Many historians have justly seen the 1832 Reform Act as a turning point in British political History. This was the first major reform of the electoral system in almost six hundred years, and thus deserves to be seen as a significant event. Although some historians1 have attempted to downplay the significance of the passing of the bill, it can be seen as a triumph for the Whig party.

Since the reign of George III, and his astute political manipulation, Foxite Whigs had become increasingly convinced of the ever-growing malevolent power of the crown. George's staunch Toryism and political ability had kept them from the power they felt they deserved. They needed a way to check the power of the king, so as to return to their former position of pre-eminence.

That is not to say that Whig motives for reform were entirely self interested. Their belief in liberty' as a crucial right seemed to be threatened by this almost despotic behaviour. Over the next fifty years, the Whigs were exceptionally rarely in office, and their conviction in favour of reform strengthened.

After Pitt's creations the House of Lords had become a Tory bastion, so Whig hopes for a balanced constitution fell entirely upon the House of Commons. This was fruitful ground for reform; the abuses and corruption inherent in the electoral system were patently unfair and inherently attractive to Whiggish reform, on a more scientific basis.

This is not to say that the Whigs had not exploited the system of rotten boroughs and uncontested elections as much, if not more than the Tory's. It was merely that their more liberal inclinations encouraged them towards reform as a response to their catastrophic political fortunes.

Although the power of the crown was not ever growing, and indeed began to decline during the early part of the 19th century, this Whiggish perception of an ever increasing monarchical despotism proved powerful among the older, Foxite whigs who had experienced the party's darkest days.

The Whigs had two overarching concepts that defined their ideology, the defence of property' and the protection of liberty'. Tensions emerged among their supporters when the two came into conflict, the classic example of this being the slave trade. A similar conflict occurred on the issue of reform. A rotten borough was seen as property', to be bought, sold and utilized as the owner wished. Yet this property' was, in their opinion, acting as a pawn of the King to deprive them, and all Britons of their liberty'. The only way to ensure this liberty' was reform, yet it would have to be a careful reform to defend the concept of property'.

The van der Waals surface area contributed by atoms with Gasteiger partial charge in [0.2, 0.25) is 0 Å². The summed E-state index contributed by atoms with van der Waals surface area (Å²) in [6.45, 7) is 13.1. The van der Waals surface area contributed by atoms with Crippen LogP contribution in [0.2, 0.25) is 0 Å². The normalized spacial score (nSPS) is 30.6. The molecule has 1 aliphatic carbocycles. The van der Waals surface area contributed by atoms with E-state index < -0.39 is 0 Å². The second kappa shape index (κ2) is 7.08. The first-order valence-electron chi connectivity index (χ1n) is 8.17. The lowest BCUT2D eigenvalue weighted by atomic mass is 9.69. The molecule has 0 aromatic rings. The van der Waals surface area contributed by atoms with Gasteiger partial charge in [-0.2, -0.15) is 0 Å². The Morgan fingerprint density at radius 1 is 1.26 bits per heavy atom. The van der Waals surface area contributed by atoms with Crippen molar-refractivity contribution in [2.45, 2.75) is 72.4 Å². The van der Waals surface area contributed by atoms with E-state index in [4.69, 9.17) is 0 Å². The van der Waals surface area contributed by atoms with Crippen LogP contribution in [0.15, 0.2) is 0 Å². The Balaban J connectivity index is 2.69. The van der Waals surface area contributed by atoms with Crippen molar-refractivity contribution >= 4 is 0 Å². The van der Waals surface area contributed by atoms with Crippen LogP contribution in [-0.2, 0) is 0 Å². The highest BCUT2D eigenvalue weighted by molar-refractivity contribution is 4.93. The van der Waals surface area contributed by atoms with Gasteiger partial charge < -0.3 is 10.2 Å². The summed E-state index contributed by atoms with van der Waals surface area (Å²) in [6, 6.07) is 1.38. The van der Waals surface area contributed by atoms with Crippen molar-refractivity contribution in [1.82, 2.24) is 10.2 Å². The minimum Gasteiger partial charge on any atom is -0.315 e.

The Reform Bill of 1832 was not strictly a revolutionary measure. It did not propose any grand new ideas for representation. It did not introduce the secret ballot, dear to the heart of many Whigs. It did not eliminate corruption or lead to a vast new popular electorate. What it did do was protect property. All major politicians in the early 19th century feared the uproar and tumult of democracy. They, especially the Whigs, as guardians of the enlightenment, believed that they were set apart to govern, by their ownership of property, and thus a stake in the country. The £10 householder was the qualification needed to vote, because it restricted the vote to the right thinking' propertied classes.

Yet, in the end, reform was carried by the will of the people. Popular pressure behind the bill was so strong that many wavering Whigs were forced to support it to retain their seats. As JN Fazerlacky, Whig MP for Peterborough said: "The country is tired of the conflict of parties and wants certain measures, and will support whoever brings them forward. Among these the principal is a reform for parliament-2

This public support allowed the Whigs to sweep to their magisterial victory in 1831, ensuring the bill would progress through the commons. It also threatened a revolution, which was finally enough to cower the King and Tory leadership. This was one of the first great exercises of public opinion. The Whigs were unafraid of revolution. Indeed, they welcomed it abroad in 1830 when their allies put a constitutional, monarchical government on the throne in Paris. They were quite happy to conjure the spectre of revolution in debate to scare the Tories.

Although it is debatable whether a revolution would have occurred in 1832 had reform not been passed I think that one may have emerged eventually, especially given the shocks the reformed' government was going to have to face. Speculation is of little use in these matters and the fact remains that there was a widespread fear of revolution if the bill was not passed. Although fear itself was unlikely to persuade anyone of the merits of the reform case it did set the tone for William IV to decide that reform was inevitable and than any government would have to introduce some sort of reform, scuppering the abortive Tory ministry of May 1832.

Parliamentary reform was intended to restrict royal influence within proper boundaries and to provide some sort of representation to those who had a significant stake in the countries prosperity (such as Northern mill owners) but whom had not until then been properly recognised by the electoral system. It was thus a profoundly Whiggish measure designed to protect liberty and property, the Whig's two ideological obsessions.